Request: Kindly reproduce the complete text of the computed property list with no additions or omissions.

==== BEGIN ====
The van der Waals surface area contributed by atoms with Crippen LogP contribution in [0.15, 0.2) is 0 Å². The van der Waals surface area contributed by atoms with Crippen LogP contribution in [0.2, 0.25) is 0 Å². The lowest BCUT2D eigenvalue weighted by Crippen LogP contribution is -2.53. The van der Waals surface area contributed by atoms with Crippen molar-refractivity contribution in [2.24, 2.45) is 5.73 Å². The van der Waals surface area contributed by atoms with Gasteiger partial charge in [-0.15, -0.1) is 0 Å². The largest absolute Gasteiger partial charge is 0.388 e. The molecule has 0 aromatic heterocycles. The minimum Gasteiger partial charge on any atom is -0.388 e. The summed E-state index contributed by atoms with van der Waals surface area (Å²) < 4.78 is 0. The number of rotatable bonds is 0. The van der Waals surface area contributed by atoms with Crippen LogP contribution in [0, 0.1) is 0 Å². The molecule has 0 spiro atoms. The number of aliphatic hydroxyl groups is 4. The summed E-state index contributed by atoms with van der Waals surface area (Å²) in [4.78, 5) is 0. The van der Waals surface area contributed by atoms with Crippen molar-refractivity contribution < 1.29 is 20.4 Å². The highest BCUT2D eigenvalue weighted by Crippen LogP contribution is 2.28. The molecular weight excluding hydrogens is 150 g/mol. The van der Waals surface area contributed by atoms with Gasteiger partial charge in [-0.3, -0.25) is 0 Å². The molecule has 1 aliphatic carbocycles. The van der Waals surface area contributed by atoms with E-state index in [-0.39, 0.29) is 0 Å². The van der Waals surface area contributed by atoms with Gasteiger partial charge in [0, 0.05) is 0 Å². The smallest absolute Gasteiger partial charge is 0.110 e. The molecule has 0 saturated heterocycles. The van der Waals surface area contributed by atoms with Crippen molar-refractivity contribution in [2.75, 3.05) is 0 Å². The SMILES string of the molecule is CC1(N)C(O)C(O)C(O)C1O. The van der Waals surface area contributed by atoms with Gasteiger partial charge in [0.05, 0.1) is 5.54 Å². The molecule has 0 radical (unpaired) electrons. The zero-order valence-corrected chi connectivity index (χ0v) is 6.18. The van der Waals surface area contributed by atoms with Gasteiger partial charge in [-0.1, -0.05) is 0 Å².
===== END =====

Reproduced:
The van der Waals surface area contributed by atoms with Crippen LogP contribution in [0.15, 0.2) is 0 Å². The van der Waals surface area contributed by atoms with Crippen LogP contribution in [0.2, 0.25) is 0 Å². The lowest BCUT2D eigenvalue weighted by Crippen LogP contribution is -2.53. The van der Waals surface area contributed by atoms with Crippen molar-refractivity contribution in [2.24, 2.45) is 5.73 Å². The van der Waals surface area contributed by atoms with Gasteiger partial charge in [-0.15, -0.1) is 0 Å². The largest absolute Gasteiger partial charge is 0.388 e. The molecule has 0 aromatic heterocycles. The minimum Gasteiger partial charge on any atom is -0.388 e. The summed E-state index contributed by atoms with van der Waals surface area (Å²) < 4.78 is 0. The number of rotatable bonds is 0. The van der Waals surface area contributed by atoms with Crippen LogP contribution in [0, 0.1) is 0 Å². The molecule has 0 spiro atoms. The number of aliphatic hydroxyl groups is 4. The summed E-state index contributed by atoms with van der Waals surface area (Å²) in [4.78, 5) is 0. The van der Waals surface area contributed by atoms with Crippen molar-refractivity contribution < 1.29 is 20.4 Å². The highest BCUT2D eigenvalue weighted by Crippen LogP contribution is 2.28. The molecular weight excluding hydrogens is 150 g/mol. The van der Waals surface area contributed by atoms with Gasteiger partial charge in [-0.3, -0.25) is 0 Å². The molecule has 1 aliphatic carbocycles. The van der Waals surface area contributed by atoms with E-state index in [-0.39, 0.29) is 0 Å². The van der Waals surface area contributed by atoms with Gasteiger partial charge in [0, 0.05) is 0 Å². The smallest absolute Gasteiger partial charge is 0.110 e. The molecule has 0 saturated heterocycles. The van der Waals surface area contributed by atoms with Crippen molar-refractivity contribution in [2.75, 3.05) is 0 Å². The SMILES string of the molecule is CC1(N)C(O)C(O)C(O)C1O. The van der Waals surface area contributed by atoms with Gasteiger partial charge in [0.05, 0.1) is 5.54 Å². The molecule has 0 radical (unpaired) electrons. The zero-order valence-corrected chi connectivity index (χ0v) is 6.18. The van der Waals surface area contributed by atoms with Gasteiger partial charge in [-0.1, -0.05) is 0 Å².